Disabled People Get New Legal Protection
Lawmakers have passed a United Nations treaty that protects rights of people with disabilities.
The treaty, which Costa Rica signed in March 2007, obliges the state to promote rights of “people with long-term physical, mental, intellectual or sensory impairments.”
These include blindness, deafness and physical or developmental problems. Under the treaty, Costa Rica must ensure equal access to education, health care, employment and transportation to people with disabilities. The government must promote the use of Braille and sign language and ensure public buildings and roads are accessible.
Oscar López, a legally blind lawmaker, said enforcing the treaty will be a challenge. “Costa Rica is an architectural obstacle course for people with disabilities,” said López, a member of the Accessibility Without Exclusion Party (PASE).
Many buildings are inaccessible, employers discriminate, and rehabilitation centers are concentrated in the Central Valley, he said.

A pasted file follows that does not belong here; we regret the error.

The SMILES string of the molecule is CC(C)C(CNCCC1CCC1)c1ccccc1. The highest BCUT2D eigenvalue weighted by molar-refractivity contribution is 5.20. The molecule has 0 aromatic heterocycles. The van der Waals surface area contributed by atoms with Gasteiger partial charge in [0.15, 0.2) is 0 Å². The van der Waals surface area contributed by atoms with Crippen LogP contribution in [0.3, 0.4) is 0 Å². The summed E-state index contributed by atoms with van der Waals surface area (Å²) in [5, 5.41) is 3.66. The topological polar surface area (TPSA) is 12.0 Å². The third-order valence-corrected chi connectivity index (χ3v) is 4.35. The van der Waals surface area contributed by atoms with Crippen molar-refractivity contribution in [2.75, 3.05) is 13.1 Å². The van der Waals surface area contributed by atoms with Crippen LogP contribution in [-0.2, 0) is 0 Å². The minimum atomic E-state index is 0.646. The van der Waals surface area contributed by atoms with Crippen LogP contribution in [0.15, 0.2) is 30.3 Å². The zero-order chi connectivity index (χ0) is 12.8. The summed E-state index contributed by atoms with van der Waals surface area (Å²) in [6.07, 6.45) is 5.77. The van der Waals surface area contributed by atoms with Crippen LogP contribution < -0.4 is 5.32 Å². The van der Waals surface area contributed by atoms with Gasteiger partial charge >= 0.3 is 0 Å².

“If someone gets on the bus with a seeing eye-dog, he has trouble with the driver.
If someone in a wheelchair is waiting for a taxi, the taxi doesn’t stop,” said López, who has a car, driver and walking companion.
About 10 percent of the world’s population is now living with a disability, according to the U.N.’s Web site. Some 130 countries have signed the treaty.
Costa Rica holds the vice presidency on a U.N. committee that oversees the treaty. Until lawmakers ratified it this month, Costa Rica was in danger of losing that spot, said Foreign Minister Bruno Stagno.
The treaty will go into effect here once it is signed by President Oscar Arias and published in La Gaceta, the official government newspaper.
Costa Rica then has six months to form a committee to enforce the implementation.
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